M. Taufiqurrahman , The Jakarta Post , DeKalb, Illinois | Sun, 04/06/2008 10:46 AM | Bookmark
Why the French Don't Like Headscarves: Islam, the State, and Public Space
John R. Bowen
Princeton University Press: Princeton, 2007
In December 2004, the French government promulgated a law that soon caused uproar across the country and in other parts of the world.
After months of discussion and deliberation, the government of President Jacques Chirac issued a regulation that would ban the display of excessive religious symbols in public space.
While the new regulations would ban people from wearing Christian crosses, Jewish skullcaps, Sikh turbans and Muslim headscarves, the biggest outcry came from the Muslim community who felt they were targeted by the new policy.
Indeed, the French Muslim community grievance was justified because the new regulation was in fact an outgrowth of controversy surrounding whether or not public schools should expel female Muslim students who wore headscarves during class.
The controversy began in September 1989, when three Arab-French girls showed up for their first day at middle school wearing Islamic dress, including headscarves.
The students agreed to remove their headscarves in class, but later broke the deal and this led to a series of high-profile negotiations (involving national Muslim organizations) to return them to class.
Since that time, hundreds of female Muslim students were expelled from schools, until the Chirac government produced the law it hoped would resolve the headscarf issue once and for all.
This thorny issue is the subject of a new book by John R. Bowen, Why the French Don't Like Headscarves: Islam, the State, and the Public Space, which in spite of its provocative title is a sober contemplation of why the French government decided to ban headscarves. On a higher theoretical plane, Bowen also tackles the issue of the relationship between state and religion.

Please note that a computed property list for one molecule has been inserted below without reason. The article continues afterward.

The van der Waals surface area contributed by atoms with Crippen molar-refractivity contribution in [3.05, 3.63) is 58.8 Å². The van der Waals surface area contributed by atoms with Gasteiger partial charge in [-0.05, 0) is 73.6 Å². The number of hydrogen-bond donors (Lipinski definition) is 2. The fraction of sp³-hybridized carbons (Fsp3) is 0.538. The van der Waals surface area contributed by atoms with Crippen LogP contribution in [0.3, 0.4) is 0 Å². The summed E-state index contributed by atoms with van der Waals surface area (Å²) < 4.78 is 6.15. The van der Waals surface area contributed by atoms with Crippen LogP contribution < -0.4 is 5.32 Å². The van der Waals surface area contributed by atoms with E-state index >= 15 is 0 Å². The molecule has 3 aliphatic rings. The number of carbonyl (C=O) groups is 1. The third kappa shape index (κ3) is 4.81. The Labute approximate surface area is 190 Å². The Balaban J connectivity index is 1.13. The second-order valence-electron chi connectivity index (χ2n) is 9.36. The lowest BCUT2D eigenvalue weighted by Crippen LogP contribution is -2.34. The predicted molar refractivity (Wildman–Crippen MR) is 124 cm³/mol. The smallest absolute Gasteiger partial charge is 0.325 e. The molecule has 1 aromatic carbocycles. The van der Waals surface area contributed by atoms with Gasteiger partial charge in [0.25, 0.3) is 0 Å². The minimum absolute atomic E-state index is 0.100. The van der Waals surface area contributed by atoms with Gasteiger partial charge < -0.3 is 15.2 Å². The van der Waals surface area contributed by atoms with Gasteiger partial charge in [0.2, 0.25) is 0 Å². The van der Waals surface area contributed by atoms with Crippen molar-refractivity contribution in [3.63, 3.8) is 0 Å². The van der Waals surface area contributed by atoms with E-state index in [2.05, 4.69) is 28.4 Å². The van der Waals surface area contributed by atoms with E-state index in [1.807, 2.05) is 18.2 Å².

Anthropologist Bowen takes a great deal of care to trace the genealogy of the French government's decision to ban the headscarf from public space -- something that would be unthinkable in countries like Great Britain or the United States as both have had successful experience managing minority religions.
The ban on headscarves appears to make little sense because both Muslim and Catholic nuns have worn headscarves in France for decades, and no problems ever arose because of them.
While the impetus for banning headscarves comes from contemporary affairs -- a fear of Islamic fundamentalism, the Iranian revolution and the 9/11 terrorist attack -- Bowen argues that the conundrum has, in fact, nothing to do with the foundation of modern statehood in France.
Supporters of the new law argue that wearing headscarves in public is a contradiction of the laicite, the idea of a separation between religion and state, an underlying principle of the modern France and an idea that dates back to the French Revolution.
Bloody wars between Catholic and Protestant Huguenots left a bitter memory and the post-Revolution government decided to simply do away with religion.
"The relations between the state and religions in France are a source of frequent conflicts and temporary resolutions, but mostly end up with the state controlling religions, hence upholding the principle of laicite or secularism," Bowen writes.
The latest ban on religious symbols is a manifestation of another state effort to control religions, he says.
The principle of laicite itself, however, was never set out clearly. The word laicite does not even appear in the very law (of 1905) that is celebrated as its embodiment.
Its legal status rests on its inclusion in a key phrase in the 1946 Constitution: Le France est une Republique indivisible, laique, democratique, et sociale (France is an indivisible, secular, democratic, and social Republic).